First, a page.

A hot and sour stir-fry


This ticks all the right boxes for me. Fiery heat from the deceptive little Thai red chilli; aromatic depths of ginger matchsticks and little swirled circles of lemongrass; the pungent smell of Bangkok’s food markets from the garlic and fish sauce; all livened up with coriander and a squeeze of super-sour lime juice. A lip-smackingly fresh dinner if ever there was one.

I wouldn’t claim this stir-fry is Thai as the Thais aren’t really known for this type of cooking – most stir-fries in UK restaurants are versions of Chinese recipes – but it does draw heavily on Thai flavours and the holy trinity of hot, salt, sour.

I chose chicken thighs as I prefer dark meat to light and they stay much more juicy; breast can often end up ropey and dry. Thighs are great, much more tasty and cheaper than breast they cook almost as quickly when boned out. But the real joy in a recipe like this is that, cut into bite-size pieces, they end up chewy and crispy on the outside with dense, juicy insides. Heaven.

You can prepare them in a more Chinese fashion by dropping them into cornflour before frying, but I prefer them straight up. Brown rice makes a great accompaniment, and leaves you feeling extra healthy. Ice cream for pudding then…

Hot and sour stir-fry

Ingredients (Serves 2)

  • 4 chicken thighs
  • 2 stalks lemongrass
  • 1 small red chilli
  • 1 clove garlic
  • 1 thumb size piece of ginger
  • 1 red onion
  • 1 lime
  • 1 inch coriander stalks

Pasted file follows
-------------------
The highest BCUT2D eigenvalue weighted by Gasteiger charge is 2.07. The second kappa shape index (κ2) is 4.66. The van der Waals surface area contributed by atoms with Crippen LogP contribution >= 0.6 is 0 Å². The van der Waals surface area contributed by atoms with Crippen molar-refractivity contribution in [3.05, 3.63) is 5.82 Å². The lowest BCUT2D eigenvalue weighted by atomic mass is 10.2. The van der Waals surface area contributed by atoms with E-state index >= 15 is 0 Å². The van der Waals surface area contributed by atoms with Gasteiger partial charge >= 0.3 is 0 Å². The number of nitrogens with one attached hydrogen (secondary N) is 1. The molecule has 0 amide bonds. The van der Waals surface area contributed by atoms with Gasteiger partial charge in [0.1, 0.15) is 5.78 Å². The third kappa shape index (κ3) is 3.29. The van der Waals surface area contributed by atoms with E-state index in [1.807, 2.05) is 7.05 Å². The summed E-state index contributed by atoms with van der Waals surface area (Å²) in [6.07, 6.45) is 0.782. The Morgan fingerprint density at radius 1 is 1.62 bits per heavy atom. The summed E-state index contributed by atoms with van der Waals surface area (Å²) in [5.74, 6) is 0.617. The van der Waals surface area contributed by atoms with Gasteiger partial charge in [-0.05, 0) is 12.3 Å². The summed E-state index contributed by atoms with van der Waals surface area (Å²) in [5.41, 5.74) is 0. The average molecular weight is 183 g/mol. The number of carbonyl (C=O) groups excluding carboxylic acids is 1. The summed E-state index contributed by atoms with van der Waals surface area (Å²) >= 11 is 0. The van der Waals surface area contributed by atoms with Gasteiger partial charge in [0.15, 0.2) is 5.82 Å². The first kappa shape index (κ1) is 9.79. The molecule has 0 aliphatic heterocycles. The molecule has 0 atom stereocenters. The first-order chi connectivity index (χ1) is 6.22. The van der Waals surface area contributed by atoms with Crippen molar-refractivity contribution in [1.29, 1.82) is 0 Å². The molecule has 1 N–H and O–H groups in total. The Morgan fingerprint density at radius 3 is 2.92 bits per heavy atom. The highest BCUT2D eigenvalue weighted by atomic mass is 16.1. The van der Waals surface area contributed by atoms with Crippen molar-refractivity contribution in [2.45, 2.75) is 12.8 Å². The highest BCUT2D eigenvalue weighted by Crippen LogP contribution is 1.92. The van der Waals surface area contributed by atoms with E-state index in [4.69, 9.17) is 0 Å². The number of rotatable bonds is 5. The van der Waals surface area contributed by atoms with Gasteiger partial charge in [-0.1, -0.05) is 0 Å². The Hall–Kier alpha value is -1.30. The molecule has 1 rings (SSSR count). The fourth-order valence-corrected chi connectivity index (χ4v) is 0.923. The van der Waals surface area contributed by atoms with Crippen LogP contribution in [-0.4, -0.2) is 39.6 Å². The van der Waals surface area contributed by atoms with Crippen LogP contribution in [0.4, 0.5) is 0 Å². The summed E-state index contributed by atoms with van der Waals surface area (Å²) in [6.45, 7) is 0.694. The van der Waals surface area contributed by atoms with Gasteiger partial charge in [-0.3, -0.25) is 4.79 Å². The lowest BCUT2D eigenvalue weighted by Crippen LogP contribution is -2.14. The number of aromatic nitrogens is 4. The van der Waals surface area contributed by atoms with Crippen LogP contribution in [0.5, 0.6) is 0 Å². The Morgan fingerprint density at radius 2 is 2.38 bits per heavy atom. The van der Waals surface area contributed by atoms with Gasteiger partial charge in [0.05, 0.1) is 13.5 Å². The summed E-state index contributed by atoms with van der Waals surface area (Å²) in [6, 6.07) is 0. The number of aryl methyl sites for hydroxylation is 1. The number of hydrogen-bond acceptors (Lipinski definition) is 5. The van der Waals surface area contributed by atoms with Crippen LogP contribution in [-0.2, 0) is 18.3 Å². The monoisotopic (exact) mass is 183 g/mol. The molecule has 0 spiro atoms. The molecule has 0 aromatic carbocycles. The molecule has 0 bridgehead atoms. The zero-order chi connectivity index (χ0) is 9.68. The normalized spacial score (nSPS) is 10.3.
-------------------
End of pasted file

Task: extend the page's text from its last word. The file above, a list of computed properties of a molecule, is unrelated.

• An optional sprinkling of coriander
  • An optional sprinkling of crushed peanuts
  • 2 tbs groundnut oil


Get your butcher to bone out the thighs for you. Cut them into 2cm-ish pieces.

Set a wok or frying pan over a high flame. When it’s really hot add oil and chicken. Stir, but let ingredients colour in places. While it’s cooking, prepare the rest of the ingredients.

Slice onion and garlic quite thinly, chop and deseed chilli and cut ginger into matchsticks. When chicken is golden brown, a matter of some ten or 15 minutes, add garlic, chilli, ginger, onion and coriander stalks. Cook for a few minutes, stirring often.

Once onion softens slightly, squeeze over lime juice, scatter in some coriander and the peanuts and serve. I’d eat this with a pile of brown rice, but it’s equally good with basmati rice or noodles.

One comment

  1. Bloody gorgeous mate. I want to eat this for tea tonight but unfortunately, the pig in a pickle awaits which has been humming the house out all night and day with amazing smells. Bring on the tea!

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